Trent Boult (left) and Mitchell Starc finished with 22 wickets apiece at the top of the bowlers list in the ICC Cricket World Cup 2015 © Getty Images
Trent Boult (left) and Mitchell Starc finished with 22 wickets apiece at the top of the bowlers list in the ICC Cricket World Cup 2015 © Getty Images


ICC Cricket World Cup 2015 has been the best one for batsmen, but the best bowlers have finished the tournament with outstanding numbers as well. In fact, the teams with the strongest bowling attacks made it to the top four. Abhishek Mukherjee lists the top 10 spells by in ICC Cricket World Cup 2015.

Mitchell Starc and Trent Boult finished with 22 apiece. Four other men —Umesh Yadav, Mohammed Shami, Morne Morkel, and Jerome Taylor — claimed 17 or more wickets, and all of them averaged below 20 with the ball. In fact, barring Taylor, everyone averaged below 18 and finished with economy rates below five an over. Top 10 bowlers in ICC Cricket World Cup 2015

Spinners had a tougher time, but the likes of Daniel Vettori, Imran Tahir, Ravichandran Ashwin, and even part-timers like Tillakaratne Dilshan and Chris Gayle had a good time. The balance has never between as tilted towards the bat: runs were scored at 5.65 an over (5.03 was the previous record); 300s were scored with ease; and there were even multiple 400s. Top 10 batsmen in ICC Cricket World Cup 2015

Let us, then, look at the best bowling spells in the tournament.

10. Mohammed Shami 9-1-35-4 vs Pakistan at Adelaide Oval

The spell that triggered it all for India: though they piled up a round 300, Pakistan were always a dangerous opposition, especially on a flat track. Enter Shami to take out Younis Khan with a lethal bouncer. He gave Pakistanis a torrid time thereafter before he was taken away. His first spell read 5-0-17-1.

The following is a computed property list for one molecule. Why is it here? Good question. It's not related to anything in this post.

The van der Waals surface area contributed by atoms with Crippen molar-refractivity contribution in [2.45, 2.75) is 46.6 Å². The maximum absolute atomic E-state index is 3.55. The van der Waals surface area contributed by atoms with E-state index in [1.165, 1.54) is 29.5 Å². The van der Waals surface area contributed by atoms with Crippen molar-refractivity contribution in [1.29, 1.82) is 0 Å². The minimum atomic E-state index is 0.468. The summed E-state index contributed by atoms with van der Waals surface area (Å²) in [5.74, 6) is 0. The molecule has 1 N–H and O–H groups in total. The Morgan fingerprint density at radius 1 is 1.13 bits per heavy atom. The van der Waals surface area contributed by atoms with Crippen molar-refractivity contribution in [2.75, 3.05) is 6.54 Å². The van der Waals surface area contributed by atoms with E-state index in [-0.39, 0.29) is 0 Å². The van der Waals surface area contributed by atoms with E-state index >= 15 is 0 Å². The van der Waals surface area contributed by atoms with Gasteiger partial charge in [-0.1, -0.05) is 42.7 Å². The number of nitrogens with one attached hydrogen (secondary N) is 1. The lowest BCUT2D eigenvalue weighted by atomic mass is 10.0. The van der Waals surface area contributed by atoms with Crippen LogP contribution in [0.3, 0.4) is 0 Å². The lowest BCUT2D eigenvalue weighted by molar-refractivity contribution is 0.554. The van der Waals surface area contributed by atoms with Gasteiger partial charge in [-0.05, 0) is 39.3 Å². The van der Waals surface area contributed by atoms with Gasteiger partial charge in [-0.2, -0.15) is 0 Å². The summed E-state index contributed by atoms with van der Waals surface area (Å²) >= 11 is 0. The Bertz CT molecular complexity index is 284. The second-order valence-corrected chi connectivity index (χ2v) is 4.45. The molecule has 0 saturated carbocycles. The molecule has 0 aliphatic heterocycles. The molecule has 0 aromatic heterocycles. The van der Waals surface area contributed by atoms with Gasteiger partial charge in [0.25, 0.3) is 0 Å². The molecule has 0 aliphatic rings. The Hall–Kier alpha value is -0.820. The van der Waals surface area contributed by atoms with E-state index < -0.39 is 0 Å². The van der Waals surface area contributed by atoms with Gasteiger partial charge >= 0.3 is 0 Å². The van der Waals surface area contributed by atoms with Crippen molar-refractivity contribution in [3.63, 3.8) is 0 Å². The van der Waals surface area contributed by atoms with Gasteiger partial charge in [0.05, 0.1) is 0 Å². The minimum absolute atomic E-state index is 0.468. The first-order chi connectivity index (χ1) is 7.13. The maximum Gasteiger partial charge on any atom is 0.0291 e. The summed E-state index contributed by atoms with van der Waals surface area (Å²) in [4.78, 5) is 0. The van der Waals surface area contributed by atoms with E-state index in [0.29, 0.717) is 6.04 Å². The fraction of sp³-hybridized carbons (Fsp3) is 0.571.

Pakistan fought back, and with 152 needed from 96 balls, things did not look impossible for them in the Twenty20 era. Shahid Afridi then holed out to cover (Virat Kohli took an excellent catch), and three balls later Wahab Riaz was caught behind. Misbah-ul-Haq had one last lunge but could only hole out to Ajinkya Rahane at mid-on.

9. Tendai Chatara 10-2-35-3 vs Pakistan at The Gabba

Chatara’s lion-hearted performance could not pull off a victory, but he certainly rocked Pakistan with his first spell. He bounced out Nasir Jamshed with his sixth ball, and produced a near-unplayable delivery: it angled in, held its line, and took Ahmed Shehzad’s edge. He made the new ball wobble around off a perfect length, and thanks to Chatara, Tinashe Panyangara, and Tawanda Mupariwa, Pakistan crawled to 14 for 2 from 10 overs. Top 10 fielders in ICC Cricket World Cup 2015

He was taken off after a spell of 5-2-8-2, and did not relent when he was brought back. Pakistan managed to reach 200, but Chatara struck again, this time removing Misbah. He also had Wahab caught by Stuart Matsikenyeri at deep square-leg; the latter scored 54, which turned out to be crucial.

8. Mohammad Irfan 10-2-30-4 vs Zimbabwe at The Gabba

Defending 236 is never an easy ask, but if you have a 7’1” giant generating ominous bounce off a length it is not too difficult either. Chamu Chibhabha tried to leave a short one, but the ball grew on him and found the edge, while Sikandar Raza fell to a lifter that took his edge and flew to slip. Top 10 wicketkeepers in ICC Cricket World Cup 2015